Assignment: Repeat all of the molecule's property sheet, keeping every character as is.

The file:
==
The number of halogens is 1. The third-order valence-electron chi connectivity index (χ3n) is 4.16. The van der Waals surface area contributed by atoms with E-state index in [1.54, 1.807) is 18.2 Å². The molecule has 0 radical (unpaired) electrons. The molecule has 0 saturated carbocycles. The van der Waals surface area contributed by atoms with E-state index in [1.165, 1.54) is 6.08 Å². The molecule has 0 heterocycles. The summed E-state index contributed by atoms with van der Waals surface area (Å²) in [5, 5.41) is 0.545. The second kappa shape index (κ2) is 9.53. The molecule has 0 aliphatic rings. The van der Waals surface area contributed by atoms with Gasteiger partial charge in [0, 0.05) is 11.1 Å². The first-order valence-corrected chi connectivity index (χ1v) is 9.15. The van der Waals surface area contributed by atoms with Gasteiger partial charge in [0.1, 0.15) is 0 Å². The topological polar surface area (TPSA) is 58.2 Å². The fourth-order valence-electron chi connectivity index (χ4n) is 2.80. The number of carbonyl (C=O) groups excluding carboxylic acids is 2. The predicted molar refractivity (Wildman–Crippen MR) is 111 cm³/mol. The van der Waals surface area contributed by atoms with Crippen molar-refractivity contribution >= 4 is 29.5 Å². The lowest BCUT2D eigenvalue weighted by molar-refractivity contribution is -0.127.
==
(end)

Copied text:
The number of halogens is 1. The third-order valence-electron chi connectivity index (χ3n) is 4.16. The van der Waals surface area contributed by atoms with E-state index in [1.54, 1.807) is 18.2 Å². The molecule has 0 radical (unpaired) electrons. The molecule has 0 saturated carbocycles. The van der Waals surface area contributed by atoms with E-state index in [1.165, 1.54) is 6.08 Å². The molecule has 0 heterocycles. The summed E-state index contributed by atoms with van der Waals surface area (Å²) in [5, 5.41) is 0.545. The second kappa shape index (κ2) is 9.53. The molecule has 0 aliphatic rings. The van der Waals surface area contributed by atoms with Gasteiger partial charge in [0, 0.05) is 11.1 Å². The first-order valence-corrected chi connectivity index (χ1v) is 9.15. The van der Waals surface area contributed by atoms with Gasteiger partial charge in [0.1, 0.15) is 0 Å². The topological polar surface area (TPSA) is 58.2 Å². The fourth-order valence-electron chi connectivity index (χ4n) is 2.80. The number of carbonyl (C=O) groups excluding carboxylic acids is 2. The predicted molar refractivity (Wildman–Crippen MR) is 111 cm³/mol. The van der Waals surface area contributed by atoms with Crippen molar-refractivity contribution >= 4 is 29.5 Å². The lowest BCUT2D eigenvalue weighted by molar-refractivity contribution is -0.127.